5.Â Â Â Â What happens if something goes wrong?
Unexpected things happen in life, so itâ€™s a good idea to know what would happen with your layaway purchase, or the money youâ€™ve paid up front, if your finances change and youâ€™re not able to meet the original terms of your layaway agreement.
Are you penalized, for example, if you miss a payment? Are there any â€ślate fee penaltiesâ€ť? Do they return the item into stock or into their inventory? What exactly happens if you donâ€™t pay as agreed? Thatâ€™s important to know.
6.Â Â Â Â Can I get a store credit?
Be sure to find out upfront if a retailer is willing to offer a store credit if you change your mind after making a few payments. You might simply change your mind or maybe you find the same item at a much cheaper price so you decide that you donâ€™t want the layaway goods after all. Well, do you just lose your money or will the store actually issue a refund you or at least give you a store credit? A store that wonâ€™t issue a credit could be a deal-breaker for savvy layaway shoppers.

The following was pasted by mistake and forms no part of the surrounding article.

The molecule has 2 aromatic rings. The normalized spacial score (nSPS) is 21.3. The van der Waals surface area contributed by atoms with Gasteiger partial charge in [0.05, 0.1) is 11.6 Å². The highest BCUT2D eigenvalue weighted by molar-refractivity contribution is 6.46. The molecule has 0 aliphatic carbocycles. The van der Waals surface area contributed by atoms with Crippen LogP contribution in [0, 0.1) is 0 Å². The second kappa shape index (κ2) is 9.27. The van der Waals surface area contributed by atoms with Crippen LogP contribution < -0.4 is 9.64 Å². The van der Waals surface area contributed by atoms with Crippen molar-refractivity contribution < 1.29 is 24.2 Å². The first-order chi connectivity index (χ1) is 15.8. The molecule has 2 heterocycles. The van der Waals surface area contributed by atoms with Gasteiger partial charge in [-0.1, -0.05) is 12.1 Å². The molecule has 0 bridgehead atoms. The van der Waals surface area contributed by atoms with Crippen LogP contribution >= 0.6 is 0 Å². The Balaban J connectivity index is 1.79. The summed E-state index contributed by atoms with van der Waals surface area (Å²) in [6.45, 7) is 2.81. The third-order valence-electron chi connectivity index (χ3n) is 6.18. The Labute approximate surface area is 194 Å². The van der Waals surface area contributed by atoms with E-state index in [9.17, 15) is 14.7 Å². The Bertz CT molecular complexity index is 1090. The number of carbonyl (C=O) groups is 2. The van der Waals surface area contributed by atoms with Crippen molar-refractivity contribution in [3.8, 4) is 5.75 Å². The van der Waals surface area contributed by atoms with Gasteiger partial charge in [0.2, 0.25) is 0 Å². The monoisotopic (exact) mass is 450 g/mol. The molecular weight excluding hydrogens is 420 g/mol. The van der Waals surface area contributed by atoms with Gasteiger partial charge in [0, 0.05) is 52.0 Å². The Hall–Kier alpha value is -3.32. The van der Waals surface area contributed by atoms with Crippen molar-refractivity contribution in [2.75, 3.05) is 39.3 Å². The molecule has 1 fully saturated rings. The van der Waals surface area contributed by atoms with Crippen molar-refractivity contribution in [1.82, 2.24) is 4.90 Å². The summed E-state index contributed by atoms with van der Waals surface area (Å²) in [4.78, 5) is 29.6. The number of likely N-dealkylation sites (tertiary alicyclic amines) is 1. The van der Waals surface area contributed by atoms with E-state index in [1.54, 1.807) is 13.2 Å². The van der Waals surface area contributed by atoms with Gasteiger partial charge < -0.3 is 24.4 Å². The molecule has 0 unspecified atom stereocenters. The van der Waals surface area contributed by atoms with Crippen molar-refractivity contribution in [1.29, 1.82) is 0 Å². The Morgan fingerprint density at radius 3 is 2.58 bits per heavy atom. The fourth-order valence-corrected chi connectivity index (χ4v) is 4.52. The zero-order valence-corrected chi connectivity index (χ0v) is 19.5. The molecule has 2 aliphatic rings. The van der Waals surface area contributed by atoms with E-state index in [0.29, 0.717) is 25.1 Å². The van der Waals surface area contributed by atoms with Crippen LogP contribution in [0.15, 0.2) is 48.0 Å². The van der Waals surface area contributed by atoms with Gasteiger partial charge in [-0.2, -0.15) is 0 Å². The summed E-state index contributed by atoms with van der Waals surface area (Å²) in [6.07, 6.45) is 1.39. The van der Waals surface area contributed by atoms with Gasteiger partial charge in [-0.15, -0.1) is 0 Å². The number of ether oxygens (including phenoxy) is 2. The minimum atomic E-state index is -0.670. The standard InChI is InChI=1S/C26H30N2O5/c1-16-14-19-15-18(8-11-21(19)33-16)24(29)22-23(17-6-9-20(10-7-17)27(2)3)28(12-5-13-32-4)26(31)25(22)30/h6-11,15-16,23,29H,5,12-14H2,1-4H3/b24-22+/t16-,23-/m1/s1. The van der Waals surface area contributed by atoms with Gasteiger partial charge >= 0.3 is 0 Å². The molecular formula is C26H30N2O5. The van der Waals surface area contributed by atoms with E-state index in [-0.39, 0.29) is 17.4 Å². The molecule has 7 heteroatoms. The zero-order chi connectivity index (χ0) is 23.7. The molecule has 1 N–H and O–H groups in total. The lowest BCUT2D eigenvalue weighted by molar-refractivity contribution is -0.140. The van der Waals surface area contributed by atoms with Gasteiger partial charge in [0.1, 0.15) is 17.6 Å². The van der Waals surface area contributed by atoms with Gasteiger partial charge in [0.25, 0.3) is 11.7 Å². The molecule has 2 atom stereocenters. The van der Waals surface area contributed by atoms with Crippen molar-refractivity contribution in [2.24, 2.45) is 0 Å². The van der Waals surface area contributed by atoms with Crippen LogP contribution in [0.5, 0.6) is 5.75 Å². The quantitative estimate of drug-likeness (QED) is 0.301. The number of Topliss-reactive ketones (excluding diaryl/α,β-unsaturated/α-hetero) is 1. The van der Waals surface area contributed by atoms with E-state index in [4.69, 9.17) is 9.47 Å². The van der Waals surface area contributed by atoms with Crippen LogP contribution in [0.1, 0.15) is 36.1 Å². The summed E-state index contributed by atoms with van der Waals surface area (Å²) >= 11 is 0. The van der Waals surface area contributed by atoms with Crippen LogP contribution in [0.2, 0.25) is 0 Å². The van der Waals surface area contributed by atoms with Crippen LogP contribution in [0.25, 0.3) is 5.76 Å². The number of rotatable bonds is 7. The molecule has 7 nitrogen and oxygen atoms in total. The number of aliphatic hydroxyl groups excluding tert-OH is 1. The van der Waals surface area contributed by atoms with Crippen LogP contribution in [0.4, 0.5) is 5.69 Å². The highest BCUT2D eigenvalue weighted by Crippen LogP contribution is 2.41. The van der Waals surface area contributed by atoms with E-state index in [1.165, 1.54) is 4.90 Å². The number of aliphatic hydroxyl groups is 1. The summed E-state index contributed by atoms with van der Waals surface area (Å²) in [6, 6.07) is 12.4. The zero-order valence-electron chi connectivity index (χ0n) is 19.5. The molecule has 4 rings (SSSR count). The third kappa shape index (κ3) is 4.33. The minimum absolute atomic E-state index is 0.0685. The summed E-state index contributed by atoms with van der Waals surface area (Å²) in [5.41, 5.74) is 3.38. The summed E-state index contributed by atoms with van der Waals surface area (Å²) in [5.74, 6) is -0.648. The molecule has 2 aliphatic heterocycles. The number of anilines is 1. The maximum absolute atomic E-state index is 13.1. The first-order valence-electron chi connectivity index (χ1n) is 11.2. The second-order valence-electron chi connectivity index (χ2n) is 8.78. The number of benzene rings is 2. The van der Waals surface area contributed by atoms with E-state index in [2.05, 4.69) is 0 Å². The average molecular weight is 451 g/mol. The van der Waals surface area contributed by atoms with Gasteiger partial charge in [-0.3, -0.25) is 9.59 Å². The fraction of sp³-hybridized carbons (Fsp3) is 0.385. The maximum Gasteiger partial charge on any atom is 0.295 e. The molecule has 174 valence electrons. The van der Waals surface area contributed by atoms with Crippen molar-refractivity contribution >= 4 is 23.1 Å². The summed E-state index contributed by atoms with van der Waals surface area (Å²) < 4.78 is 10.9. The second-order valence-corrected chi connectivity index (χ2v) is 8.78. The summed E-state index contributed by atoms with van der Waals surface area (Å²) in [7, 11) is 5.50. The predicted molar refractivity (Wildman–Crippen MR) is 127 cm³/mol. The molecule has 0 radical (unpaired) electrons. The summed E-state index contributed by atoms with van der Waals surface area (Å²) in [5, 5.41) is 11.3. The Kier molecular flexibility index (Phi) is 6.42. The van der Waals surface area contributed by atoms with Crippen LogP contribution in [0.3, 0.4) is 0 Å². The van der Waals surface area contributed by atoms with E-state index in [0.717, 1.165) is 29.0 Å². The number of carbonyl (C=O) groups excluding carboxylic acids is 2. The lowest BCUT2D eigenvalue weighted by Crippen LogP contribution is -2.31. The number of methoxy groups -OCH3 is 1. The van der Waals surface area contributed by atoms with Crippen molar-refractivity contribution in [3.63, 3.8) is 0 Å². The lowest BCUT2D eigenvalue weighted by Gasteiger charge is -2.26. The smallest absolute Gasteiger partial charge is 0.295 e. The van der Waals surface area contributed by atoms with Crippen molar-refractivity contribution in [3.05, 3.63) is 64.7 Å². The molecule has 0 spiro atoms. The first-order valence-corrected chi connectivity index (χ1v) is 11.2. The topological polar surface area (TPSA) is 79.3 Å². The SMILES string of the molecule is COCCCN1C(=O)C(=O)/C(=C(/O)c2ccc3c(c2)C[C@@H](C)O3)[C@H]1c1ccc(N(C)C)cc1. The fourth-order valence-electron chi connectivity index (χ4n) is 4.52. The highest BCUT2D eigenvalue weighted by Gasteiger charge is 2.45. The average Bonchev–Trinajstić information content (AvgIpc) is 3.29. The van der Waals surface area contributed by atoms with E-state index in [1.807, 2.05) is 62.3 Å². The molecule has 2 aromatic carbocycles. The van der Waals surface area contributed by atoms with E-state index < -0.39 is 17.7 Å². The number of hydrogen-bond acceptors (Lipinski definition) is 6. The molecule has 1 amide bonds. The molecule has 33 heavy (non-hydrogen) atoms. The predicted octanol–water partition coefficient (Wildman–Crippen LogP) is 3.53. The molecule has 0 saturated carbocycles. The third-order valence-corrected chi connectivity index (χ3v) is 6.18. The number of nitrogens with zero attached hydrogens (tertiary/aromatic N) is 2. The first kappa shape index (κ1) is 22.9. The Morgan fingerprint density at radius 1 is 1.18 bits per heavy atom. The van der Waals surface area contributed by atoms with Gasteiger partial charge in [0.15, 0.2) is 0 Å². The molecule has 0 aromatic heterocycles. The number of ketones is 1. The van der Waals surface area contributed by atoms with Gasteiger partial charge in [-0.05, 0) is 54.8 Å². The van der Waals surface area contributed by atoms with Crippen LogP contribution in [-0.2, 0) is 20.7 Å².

7.Â Â Â Â What happens if the item goes on sale later?
Ask merchants whether they will discount the purchase price for you if you were buying something that was previously, say, $99 and you were going to pay, $33 a month for it. But then all of a sudden the item goes on sale for $79.
8.Â Â Â Â Do they have a good rating from the Better Business Bureau?
It always pays to do a little homework on the companies with whom youâ€™re doing business. In this case, before you enter into a layaway transaction, you might want to find out a retailerâ€™s BBB rating. It tells you something about the way in which the company conducts business, the level of consumer complaints theyâ€™ve had, and so on.
Again, I like the idea of using layaway. Some people consider it sort of a throwback, kind of a relic of that oldâ€‘fashioned, good old method if saving up enough money for a purchase until you can actually pay for the whole thing in cash.
And you know what? Thatâ€™s a good habit to get used to â€“ or perhaps to get back to.
Back in the day, a lot of us used layaway as a way to budget and avoid credit card debt. And if you do it this holiday season, youâ€™ll find that it can probably work for you as well â€“ as long as you ask the right questions upfront.
â€śAsk The Money Coachâ€ť is a syndicated column written by personal finance expert Lynnette Khalfani-Cox, co-founder of the free financial advice blog, AskTheMoneyCoach.com. Follow Lynnette on Twitter at @themoneycoach.